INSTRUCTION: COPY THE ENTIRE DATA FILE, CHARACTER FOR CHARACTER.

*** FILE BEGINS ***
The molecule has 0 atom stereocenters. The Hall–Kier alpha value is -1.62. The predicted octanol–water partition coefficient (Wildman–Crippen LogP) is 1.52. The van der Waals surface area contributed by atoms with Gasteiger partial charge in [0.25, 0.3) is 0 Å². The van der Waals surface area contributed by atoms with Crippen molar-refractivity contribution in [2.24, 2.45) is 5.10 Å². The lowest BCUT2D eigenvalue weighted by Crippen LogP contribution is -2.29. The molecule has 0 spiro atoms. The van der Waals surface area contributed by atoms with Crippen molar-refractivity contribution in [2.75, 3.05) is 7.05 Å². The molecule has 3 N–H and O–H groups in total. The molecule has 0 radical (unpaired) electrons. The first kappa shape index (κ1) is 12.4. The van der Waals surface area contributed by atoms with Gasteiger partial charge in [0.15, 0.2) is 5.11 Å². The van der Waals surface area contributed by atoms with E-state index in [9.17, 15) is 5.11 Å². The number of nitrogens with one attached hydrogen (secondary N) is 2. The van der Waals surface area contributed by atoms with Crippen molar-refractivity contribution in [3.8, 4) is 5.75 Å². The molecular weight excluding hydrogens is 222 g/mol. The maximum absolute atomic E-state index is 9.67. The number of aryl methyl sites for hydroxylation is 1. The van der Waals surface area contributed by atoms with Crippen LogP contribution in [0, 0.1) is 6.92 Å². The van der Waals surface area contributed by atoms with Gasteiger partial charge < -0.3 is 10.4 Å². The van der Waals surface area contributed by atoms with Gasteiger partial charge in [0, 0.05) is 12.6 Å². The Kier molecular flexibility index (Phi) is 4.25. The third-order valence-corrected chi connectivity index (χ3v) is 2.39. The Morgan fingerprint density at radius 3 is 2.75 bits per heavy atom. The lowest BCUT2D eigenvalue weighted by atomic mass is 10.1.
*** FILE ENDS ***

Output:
The molecule has 0 atom stereocenters. The Hall–Kier alpha value is -1.62. The predicted octanol–water partition coefficient (Wildman–Crippen LogP) is 1.52. The van der Waals surface area contributed by atoms with Gasteiger partial charge in [0.25, 0.3) is 0 Å². The van der Waals surface area contributed by atoms with Crippen molar-refractivity contribution in [2.24, 2.45) is 5.10 Å². The lowest BCUT2D eigenvalue weighted by Crippen LogP contribution is -2.29. The molecule has 0 spiro atoms. The van der Waals surface area contributed by atoms with Crippen molar-refractivity contribution in [2.75, 3.05) is 7.05 Å². The molecule has 3 N–H and O–H groups in total. The molecule has 0 radical (unpaired) electrons. The first kappa shape index (κ1) is 12.4. The van der Waals surface area contributed by atoms with Gasteiger partial charge in [0.15, 0.2) is 5.11 Å². The van der Waals surface area contributed by atoms with E-state index in [9.17, 15) is 5.11 Å². The number of nitrogens with one attached hydrogen (secondary N) is 2. The van der Waals surface area contributed by atoms with Crippen molar-refractivity contribution in [3.8, 4) is 5.75 Å². The molecular weight excluding hydrogens is 222 g/mol. The maximum absolute atomic E-state index is 9.67. The number of aryl methyl sites for hydroxylation is 1. The van der Waals surface area contributed by atoms with Crippen LogP contribution in [0, 0.1) is 6.92 Å². The van der Waals surface area contributed by atoms with Gasteiger partial charge < -0.3 is 10.4 Å². The van der Waals surface area contributed by atoms with Gasteiger partial charge in [0, 0.05) is 12.6 Å². The Kier molecular flexibility index (Phi) is 4.25. The third-order valence-corrected chi connectivity index (χ3v) is 2.39. The Morgan fingerprint density at radius 3 is 2.75 bits per heavy atom. The lowest BCUT2D eigenvalue weighted by atomic mass is 10.1.